Tuesday, September 30 2014
Today we are pleased to have Ben Cameron visiting with us at Blogging on the Beach. He is the hero of Skye Taylor’s latest book, Loving Meg and the third son (by mere minutes) of Sandy and Nathan Cameron of Tide’s Way, North Carolina. The baby of the family, Jake Cameron, was with us earlier this year when his book, Falling for Zoe, came out, and Will, Ben’s identical twin, will hopefully stop by for a visit next year when Trusting Will is released.
So - Welcome, Ben. We know you grew up in Tides’s Way and come from a big family, that you’re married, to Meg, of course, and have two sons, Rick and Evan. But who is Ben Cameron? Tell us about yourself.
You know, my wife and I had a discussion about that not so long ago. She seemed to think that my job was who I was, but I think I got her turned around. At least I hope I have. Meg is the light of my life. She has been since I first met her. She was my best friend’s kid sister, and I had to pretend we were just friends for the first few years because I was way too old for her. But it was worth the wait. We’ve been married for ten years come next June and I can’t imagine life without her. Being a dad is another big part of who I am. Until Rick was born I never had a clue how terrific fatherhood could be. I have a fantastic dad of my own, but being a dad is even better.
What do you do for a living?
I raise and train German Shepherds for police work. It does keep me pretty busy, but I love working with the dogs, and I love seeing them succeed. I’ve got a new project in mind, too. It’s a long story how I got involved, and I’m sure that’s not what you’re interested in here so I’ll skip to the punch line. I want to enlarge my operation to include training dogs to work with returned veterans who are struggling with PTSD and other disabilities brought on in their service to our country. It’s be awhile before I can get it up and running, but eventually I want to have a home where the veterans will come to be paired with their dogs and training can happen. From what I’ve discovered having a service dog often can make the difference that all the drugs and psychiatric work can’t in helping these guys get their lives back, and I can’t think of anything more rewarding that making that happen.
Didn’t Meg just return from Iraq. She’s been in the Marines for most of your married life, but this was her first overseas deployment. That must have been difficult for you and the boys. What was the hardest part for you?
All of it. (Ben shakes his head and a cloud passes over his face.) I hated watching the news. It just made me more afraid than I already was. I knew she was out there, accompanying conveys along roads that those bas— sorry, terrorists love to booby trap with IEDs. So, I didn’t watch the news, and I tried to stay busy and not worry. But the hardest part was probably the nights. She tried to call as often as she could,and she’d time it when she knew I was climbing into bed. I’d lay there in the dark, clutching the phone to my ear, listening to her voice and wishing desperately that she was laying next to me instead, and that the nightmare of her being gone and in danger was over.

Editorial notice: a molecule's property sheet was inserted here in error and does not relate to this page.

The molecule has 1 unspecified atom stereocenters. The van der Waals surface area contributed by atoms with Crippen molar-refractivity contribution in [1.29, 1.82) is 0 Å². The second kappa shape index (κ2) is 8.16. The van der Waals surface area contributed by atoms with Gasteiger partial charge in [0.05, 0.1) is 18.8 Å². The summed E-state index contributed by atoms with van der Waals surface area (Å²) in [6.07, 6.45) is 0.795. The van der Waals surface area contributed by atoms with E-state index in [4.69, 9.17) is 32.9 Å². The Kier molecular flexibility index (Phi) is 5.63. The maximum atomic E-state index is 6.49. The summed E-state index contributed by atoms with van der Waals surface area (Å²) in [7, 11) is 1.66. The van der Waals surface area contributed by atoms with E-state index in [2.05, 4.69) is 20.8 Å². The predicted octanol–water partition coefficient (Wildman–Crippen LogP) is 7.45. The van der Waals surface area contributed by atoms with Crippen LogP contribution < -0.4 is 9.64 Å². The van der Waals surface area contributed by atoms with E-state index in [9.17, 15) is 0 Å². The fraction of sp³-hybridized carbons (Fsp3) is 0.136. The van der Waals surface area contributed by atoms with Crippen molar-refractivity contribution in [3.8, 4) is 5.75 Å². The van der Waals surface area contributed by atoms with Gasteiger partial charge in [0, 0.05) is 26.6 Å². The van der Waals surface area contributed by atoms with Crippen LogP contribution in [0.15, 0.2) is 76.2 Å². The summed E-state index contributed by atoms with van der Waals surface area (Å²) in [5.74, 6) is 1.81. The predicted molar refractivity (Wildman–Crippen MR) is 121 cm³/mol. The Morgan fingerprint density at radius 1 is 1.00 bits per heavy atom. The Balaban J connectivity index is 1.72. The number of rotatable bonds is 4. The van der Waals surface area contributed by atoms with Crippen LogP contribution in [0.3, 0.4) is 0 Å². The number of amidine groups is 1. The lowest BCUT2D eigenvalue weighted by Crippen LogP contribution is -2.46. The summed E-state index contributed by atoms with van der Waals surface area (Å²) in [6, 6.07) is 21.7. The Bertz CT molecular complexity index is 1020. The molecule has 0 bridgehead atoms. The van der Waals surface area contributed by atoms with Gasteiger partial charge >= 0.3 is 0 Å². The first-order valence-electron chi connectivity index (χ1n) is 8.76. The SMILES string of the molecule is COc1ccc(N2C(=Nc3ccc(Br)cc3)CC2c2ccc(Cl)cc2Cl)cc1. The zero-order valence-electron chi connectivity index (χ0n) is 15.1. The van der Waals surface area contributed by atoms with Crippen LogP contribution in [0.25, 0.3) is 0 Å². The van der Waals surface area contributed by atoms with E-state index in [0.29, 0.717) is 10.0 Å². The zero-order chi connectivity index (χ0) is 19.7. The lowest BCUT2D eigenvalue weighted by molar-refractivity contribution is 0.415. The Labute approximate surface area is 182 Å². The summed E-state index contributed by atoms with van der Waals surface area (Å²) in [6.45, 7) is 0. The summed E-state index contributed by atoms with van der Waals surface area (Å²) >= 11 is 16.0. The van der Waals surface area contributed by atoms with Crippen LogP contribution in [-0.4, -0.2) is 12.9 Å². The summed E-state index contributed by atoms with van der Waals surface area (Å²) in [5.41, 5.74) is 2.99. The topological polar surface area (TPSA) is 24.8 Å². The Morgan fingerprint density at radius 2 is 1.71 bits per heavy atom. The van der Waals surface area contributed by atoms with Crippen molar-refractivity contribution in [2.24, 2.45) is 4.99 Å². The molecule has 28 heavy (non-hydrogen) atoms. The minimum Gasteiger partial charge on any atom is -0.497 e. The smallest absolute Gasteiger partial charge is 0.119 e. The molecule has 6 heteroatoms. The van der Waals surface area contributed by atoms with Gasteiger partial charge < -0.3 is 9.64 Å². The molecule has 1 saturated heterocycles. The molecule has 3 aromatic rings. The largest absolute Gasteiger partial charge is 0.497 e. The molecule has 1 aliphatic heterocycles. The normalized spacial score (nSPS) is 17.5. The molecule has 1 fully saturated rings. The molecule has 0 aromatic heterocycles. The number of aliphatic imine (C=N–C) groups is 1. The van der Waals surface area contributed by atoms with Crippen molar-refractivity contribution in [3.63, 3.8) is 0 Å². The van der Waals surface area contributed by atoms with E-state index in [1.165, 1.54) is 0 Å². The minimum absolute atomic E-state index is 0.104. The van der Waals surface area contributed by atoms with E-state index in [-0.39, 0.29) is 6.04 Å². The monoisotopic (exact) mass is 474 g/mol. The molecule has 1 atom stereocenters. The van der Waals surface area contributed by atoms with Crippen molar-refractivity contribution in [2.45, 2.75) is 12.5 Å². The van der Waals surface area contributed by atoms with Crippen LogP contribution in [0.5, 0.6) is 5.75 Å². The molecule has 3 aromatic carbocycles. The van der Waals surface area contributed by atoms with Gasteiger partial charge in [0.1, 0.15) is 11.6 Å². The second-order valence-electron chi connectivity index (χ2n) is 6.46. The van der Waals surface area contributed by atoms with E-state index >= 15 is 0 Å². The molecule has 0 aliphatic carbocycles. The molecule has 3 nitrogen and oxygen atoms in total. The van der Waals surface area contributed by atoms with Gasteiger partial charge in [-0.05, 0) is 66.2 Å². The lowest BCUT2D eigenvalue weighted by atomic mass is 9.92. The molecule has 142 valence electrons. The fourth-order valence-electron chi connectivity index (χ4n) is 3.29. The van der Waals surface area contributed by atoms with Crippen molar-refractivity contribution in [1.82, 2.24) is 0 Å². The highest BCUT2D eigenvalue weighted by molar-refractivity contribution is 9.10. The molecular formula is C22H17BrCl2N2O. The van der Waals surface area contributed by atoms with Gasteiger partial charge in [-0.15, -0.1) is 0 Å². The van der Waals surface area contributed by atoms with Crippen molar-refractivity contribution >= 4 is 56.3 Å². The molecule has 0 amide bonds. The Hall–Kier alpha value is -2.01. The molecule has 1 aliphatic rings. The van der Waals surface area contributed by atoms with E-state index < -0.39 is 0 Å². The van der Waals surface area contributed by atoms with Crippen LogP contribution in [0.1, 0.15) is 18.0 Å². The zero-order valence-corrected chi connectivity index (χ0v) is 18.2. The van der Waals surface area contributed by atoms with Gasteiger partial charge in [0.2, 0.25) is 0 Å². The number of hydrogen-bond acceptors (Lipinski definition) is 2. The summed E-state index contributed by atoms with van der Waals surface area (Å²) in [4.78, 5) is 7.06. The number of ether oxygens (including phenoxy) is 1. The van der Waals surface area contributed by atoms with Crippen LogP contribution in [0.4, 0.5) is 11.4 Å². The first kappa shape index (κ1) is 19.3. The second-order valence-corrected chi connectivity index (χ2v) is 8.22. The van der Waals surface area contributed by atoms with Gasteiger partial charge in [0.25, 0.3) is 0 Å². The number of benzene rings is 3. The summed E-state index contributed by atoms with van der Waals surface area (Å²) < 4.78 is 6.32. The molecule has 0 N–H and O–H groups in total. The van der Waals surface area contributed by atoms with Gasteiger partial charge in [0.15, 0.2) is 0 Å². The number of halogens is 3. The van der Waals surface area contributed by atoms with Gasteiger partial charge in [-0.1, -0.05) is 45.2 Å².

Have you ever told Meg that?
Yeah. I’ve told her, but I’m not sure she understood how really hard it was for me being left behind while she went off to conquer her world. I told Will, too. He’s my twin you know. He’s the other half of me. I told him everything. Or most everything.
What’s it like being an identical twin?
You mean being the other half of me? (Ben chuckles) Will says the same thing. He thinks I’m the better half and if only he could be a little more like me, he’d be a better man. But I think it’s the other way around. Will is a lot like Meg and I admire that – that ability to strike out into the unknown – to take on a task that seems far bigger than it might have seemed at the start. Something bigger than just themselves, but they stick it out. They put themselves out there and do jobs others can’t. Me? I’ve been on the same path all my life. Everyone, including me, knew where I was going with my life since I was just a kid. And there wasn’t anything dangerous or adventurous about it.
What started you on your path in life so early?
You sure you want to hear this? It’s not all that exciting. Not when compared to the places Meg’s been.
Well, when I was maybe nine or ten someone gave my dad this dog, Taffy. We’d always had dogs as long as I could remember, usually more than one at a time, and Dad was always the one who trained them. But Taffy just seemed like she was going to break him. I think she was a golden retriever, but so inbred there’s no doubt where her less than stellar brain capacity came from. She had one ear that popped up and flopped over half way up – the other hung down like a retriever’s is supposed to. It gave her this really silly goober look. Very fitting, considering.